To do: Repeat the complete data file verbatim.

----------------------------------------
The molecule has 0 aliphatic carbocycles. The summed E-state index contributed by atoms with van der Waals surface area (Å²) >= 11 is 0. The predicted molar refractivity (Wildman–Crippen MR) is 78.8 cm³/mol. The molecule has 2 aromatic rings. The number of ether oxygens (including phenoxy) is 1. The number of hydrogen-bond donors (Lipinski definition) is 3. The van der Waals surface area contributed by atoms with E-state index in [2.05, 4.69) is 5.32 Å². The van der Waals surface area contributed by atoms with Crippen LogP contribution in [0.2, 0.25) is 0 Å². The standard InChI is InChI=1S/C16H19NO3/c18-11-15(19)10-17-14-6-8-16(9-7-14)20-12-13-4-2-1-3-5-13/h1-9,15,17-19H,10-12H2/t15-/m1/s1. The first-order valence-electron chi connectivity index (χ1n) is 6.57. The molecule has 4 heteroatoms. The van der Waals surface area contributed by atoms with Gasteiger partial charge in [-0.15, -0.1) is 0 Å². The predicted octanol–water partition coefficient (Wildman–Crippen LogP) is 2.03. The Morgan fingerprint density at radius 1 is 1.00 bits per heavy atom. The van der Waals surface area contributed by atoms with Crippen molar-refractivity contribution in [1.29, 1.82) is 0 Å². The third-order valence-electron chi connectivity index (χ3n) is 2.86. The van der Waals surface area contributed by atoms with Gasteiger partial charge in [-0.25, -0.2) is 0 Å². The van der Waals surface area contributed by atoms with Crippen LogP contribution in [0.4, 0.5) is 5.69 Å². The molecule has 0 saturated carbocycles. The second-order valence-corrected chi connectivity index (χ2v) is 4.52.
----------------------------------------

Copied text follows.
The molecule has 0 aliphatic carbocycles. The summed E-state index contributed by atoms with van der Waals surface area (Å²) >= 11 is 0. The predicted molar refractivity (Wildman–Crippen MR) is 78.8 cm³/mol. The molecule has 2 aromatic rings. The number of ether oxygens (including phenoxy) is 1. The number of hydrogen-bond donors (Lipinski definition) is 3. The van der Waals surface area contributed by atoms with E-state index in [2.05, 4.69) is 5.32 Å². The van der Waals surface area contributed by atoms with Crippen LogP contribution in [0.2, 0.25) is 0 Å². The standard InChI is InChI=1S/C16H19NO3/c18-11-15(19)10-17-14-6-8-16(9-7-14)20-12-13-4-2-1-3-5-13/h1-9,15,17-19H,10-12H2/t15-/m1/s1. The first-order valence-electron chi connectivity index (χ1n) is 6.57. The molecule has 4 heteroatoms. The van der Waals surface area contributed by atoms with Gasteiger partial charge in [-0.15, -0.1) is 0 Å². The predicted octanol–water partition coefficient (Wildman–Crippen LogP) is 2.03. The Morgan fingerprint density at radius 1 is 1.00 bits per heavy atom. The van der Waals surface area contributed by atoms with Crippen molar-refractivity contribution in [1.29, 1.82) is 0 Å². The third-order valence-electron chi connectivity index (χ3n) is 2.86. The van der Waals surface area contributed by atoms with Gasteiger partial charge in [-0.25, -0.2) is 0 Å². The van der Waals surface area contributed by atoms with Crippen LogP contribution in [0.4, 0.5) is 5.69 Å². The molecule has 0 saturated carbocycles. The second-order valence-corrected chi connectivity index (χ2v) is 4.52.